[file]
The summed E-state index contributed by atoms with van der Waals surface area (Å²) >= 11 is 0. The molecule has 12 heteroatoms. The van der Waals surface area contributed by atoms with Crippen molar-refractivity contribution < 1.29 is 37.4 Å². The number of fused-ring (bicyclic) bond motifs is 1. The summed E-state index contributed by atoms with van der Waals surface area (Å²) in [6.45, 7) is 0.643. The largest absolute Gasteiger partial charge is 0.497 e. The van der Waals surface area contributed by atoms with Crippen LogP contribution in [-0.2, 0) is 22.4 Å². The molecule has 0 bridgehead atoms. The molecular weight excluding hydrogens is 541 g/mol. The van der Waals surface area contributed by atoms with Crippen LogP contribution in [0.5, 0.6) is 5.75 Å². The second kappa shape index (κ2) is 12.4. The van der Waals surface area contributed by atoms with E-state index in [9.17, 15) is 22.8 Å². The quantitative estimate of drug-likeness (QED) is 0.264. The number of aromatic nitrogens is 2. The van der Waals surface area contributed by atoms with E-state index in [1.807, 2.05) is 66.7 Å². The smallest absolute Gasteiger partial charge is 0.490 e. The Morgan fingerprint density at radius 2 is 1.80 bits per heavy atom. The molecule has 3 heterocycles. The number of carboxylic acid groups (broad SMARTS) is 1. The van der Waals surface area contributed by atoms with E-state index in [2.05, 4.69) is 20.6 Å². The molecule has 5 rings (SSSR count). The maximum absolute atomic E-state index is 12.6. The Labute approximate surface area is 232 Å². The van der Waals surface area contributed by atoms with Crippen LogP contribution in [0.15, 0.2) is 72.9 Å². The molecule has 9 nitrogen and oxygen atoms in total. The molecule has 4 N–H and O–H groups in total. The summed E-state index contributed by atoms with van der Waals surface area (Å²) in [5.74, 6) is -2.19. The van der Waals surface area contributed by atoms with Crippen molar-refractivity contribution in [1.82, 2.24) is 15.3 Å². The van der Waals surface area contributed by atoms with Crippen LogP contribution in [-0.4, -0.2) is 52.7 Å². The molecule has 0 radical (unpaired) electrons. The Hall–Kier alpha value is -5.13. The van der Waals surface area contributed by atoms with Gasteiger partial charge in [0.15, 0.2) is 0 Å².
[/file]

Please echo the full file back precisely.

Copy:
The summed E-state index contributed by atoms with van der Waals surface area (Å²) >= 11 is 0. The molecule has 12 heteroatoms. The van der Waals surface area contributed by atoms with Crippen molar-refractivity contribution < 1.29 is 37.4 Å². The number of fused-ring (bicyclic) bond motifs is 1. The summed E-state index contributed by atoms with van der Waals surface area (Å²) in [6.45, 7) is 0.643. The largest absolute Gasteiger partial charge is 0.497 e. The van der Waals surface area contributed by atoms with Crippen LogP contribution in [-0.2, 0) is 22.4 Å². The molecule has 0 bridgehead atoms. The molecular weight excluding hydrogens is 541 g/mol. The van der Waals surface area contributed by atoms with Crippen LogP contribution in [0.5, 0.6) is 5.75 Å². The second kappa shape index (κ2) is 12.4. The van der Waals surface area contributed by atoms with E-state index in [9.17, 15) is 22.8 Å². The quantitative estimate of drug-likeness (QED) is 0.264. The number of aromatic nitrogens is 2. The van der Waals surface area contributed by atoms with E-state index in [1.807, 2.05) is 66.7 Å². The smallest absolute Gasteiger partial charge is 0.490 e. The Morgan fingerprint density at radius 2 is 1.80 bits per heavy atom. The molecule has 3 heterocycles. The number of carboxylic acid groups (broad SMARTS) is 1. The van der Waals surface area contributed by atoms with E-state index in [2.05, 4.69) is 20.6 Å². The molecule has 5 rings (SSSR count). The maximum absolute atomic E-state index is 12.6. The Labute approximate surface area is 232 Å². The van der Waals surface area contributed by atoms with Crippen LogP contribution in [0.15, 0.2) is 72.9 Å². The molecule has 9 nitrogen and oxygen atoms in total. The molecule has 4 N–H and O–H groups in total. The summed E-state index contributed by atoms with van der Waals surface area (Å²) in [5.74, 6) is -2.19. The van der Waals surface area contributed by atoms with Crippen molar-refractivity contribution in [1.82, 2.24) is 15.3 Å². The van der Waals surface area contributed by atoms with Crippen LogP contribution in [-0.4, -0.2) is 52.7 Å². The molecule has 0 radical (unpaired) electrons. The Hall–Kier alpha value is -5.13. The van der Waals surface area contributed by atoms with Gasteiger partial charge in [0.15, 0.2) is 0 Å².